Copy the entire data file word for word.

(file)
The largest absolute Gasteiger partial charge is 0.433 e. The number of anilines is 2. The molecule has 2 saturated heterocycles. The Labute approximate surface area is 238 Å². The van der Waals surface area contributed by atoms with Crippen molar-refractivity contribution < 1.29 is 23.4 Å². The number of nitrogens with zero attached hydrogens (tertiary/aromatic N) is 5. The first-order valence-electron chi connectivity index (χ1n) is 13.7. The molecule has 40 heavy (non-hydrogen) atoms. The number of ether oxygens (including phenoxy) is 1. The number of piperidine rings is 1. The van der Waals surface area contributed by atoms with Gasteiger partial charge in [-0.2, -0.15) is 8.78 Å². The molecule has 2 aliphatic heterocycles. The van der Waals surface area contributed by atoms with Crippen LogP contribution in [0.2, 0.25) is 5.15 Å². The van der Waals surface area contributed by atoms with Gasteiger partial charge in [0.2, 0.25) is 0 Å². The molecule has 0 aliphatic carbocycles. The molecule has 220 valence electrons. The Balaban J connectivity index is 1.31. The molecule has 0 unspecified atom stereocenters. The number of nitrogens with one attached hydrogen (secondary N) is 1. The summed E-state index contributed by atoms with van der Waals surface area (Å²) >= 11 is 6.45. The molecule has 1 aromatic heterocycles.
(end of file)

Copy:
The largest absolute Gasteiger partial charge is 0.433 e. The number of anilines is 2. The molecule has 2 saturated heterocycles. The Labute approximate surface area is 238 Å². The van der Waals surface area contributed by atoms with Crippen molar-refractivity contribution < 1.29 is 23.4 Å². The number of nitrogens with zero attached hydrogens (tertiary/aromatic N) is 5. The first-order valence-electron chi connectivity index (χ1n) is 13.7. The molecule has 40 heavy (non-hydrogen) atoms. The number of ether oxygens (including phenoxy) is 1. The number of piperidine rings is 1. The van der Waals surface area contributed by atoms with Gasteiger partial charge in [-0.2, -0.15) is 8.78 Å². The molecule has 2 aliphatic heterocycles. The van der Waals surface area contributed by atoms with Crippen LogP contribution in [0.2, 0.25) is 5.15 Å². The van der Waals surface area contributed by atoms with Gasteiger partial charge in [0.2, 0.25) is 0 Å². The molecule has 0 aliphatic carbocycles. The molecule has 220 valence electrons. The Balaban J connectivity index is 1.31. The molecule has 0 unspecified atom stereocenters. The number of nitrogens with one attached hydrogen (secondary N) is 1. The summed E-state index contributed by atoms with van der Waals surface area (Å²) >= 11 is 6.45. The molecule has 1 aromatic heterocycles.